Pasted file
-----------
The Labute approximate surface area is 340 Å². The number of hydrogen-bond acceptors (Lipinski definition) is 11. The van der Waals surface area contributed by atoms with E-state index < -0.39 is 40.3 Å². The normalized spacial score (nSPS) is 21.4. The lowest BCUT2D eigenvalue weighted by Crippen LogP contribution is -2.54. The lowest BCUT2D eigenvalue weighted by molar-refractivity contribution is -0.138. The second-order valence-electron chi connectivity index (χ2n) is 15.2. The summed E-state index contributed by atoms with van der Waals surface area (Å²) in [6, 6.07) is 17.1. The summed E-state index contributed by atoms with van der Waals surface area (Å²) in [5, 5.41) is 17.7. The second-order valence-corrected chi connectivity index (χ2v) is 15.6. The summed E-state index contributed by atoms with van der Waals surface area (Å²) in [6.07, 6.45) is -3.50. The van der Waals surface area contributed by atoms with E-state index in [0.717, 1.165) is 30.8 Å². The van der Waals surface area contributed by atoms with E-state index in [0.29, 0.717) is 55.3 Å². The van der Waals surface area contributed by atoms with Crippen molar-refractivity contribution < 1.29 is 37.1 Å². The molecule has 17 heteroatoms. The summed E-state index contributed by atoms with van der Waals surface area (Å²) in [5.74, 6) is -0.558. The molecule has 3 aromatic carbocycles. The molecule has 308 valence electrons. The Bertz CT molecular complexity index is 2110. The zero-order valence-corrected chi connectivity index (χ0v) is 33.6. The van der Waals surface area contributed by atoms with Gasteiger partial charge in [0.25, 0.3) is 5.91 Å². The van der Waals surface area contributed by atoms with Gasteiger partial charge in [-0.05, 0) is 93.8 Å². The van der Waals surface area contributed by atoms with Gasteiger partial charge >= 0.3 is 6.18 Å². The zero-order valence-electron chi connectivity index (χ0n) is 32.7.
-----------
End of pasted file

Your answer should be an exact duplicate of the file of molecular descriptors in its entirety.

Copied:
The Labute approximate surface area is 340 Å². The number of hydrogen-bond acceptors (Lipinski definition) is 11. The van der Waals surface area contributed by atoms with E-state index < -0.39 is 40.3 Å². The normalized spacial score (nSPS) is 21.4. The lowest BCUT2D eigenvalue weighted by Crippen LogP contribution is -2.54. The lowest BCUT2D eigenvalue weighted by molar-refractivity contribution is -0.138. The second-order valence-electron chi connectivity index (χ2n) is 15.2. The summed E-state index contributed by atoms with van der Waals surface area (Å²) in [6, 6.07) is 17.1. The summed E-state index contributed by atoms with van der Waals surface area (Å²) in [5, 5.41) is 17.7. The second-order valence-corrected chi connectivity index (χ2v) is 15.6. The summed E-state index contributed by atoms with van der Waals surface area (Å²) in [6.07, 6.45) is -3.50. The van der Waals surface area contributed by atoms with E-state index in [0.717, 1.165) is 30.8 Å². The van der Waals surface area contributed by atoms with E-state index in [0.29, 0.717) is 55.3 Å². The van der Waals surface area contributed by atoms with Crippen molar-refractivity contribution < 1.29 is 37.1 Å². The molecule has 17 heteroatoms. The summed E-state index contributed by atoms with van der Waals surface area (Å²) in [5.74, 6) is -0.558. The molecule has 3 aromatic carbocycles. The molecule has 308 valence electrons. The Bertz CT molecular complexity index is 2110. The zero-order valence-corrected chi connectivity index (χ0v) is 33.6. The van der Waals surface area contributed by atoms with Gasteiger partial charge in [0.25, 0.3) is 5.91 Å². The van der Waals surface area contributed by atoms with Gasteiger partial charge in [-0.05, 0) is 93.8 Å². The van der Waals surface area contributed by atoms with Gasteiger partial charge >= 0.3 is 6.18 Å². The zero-order valence-electron chi connectivity index (χ0n) is 32.7.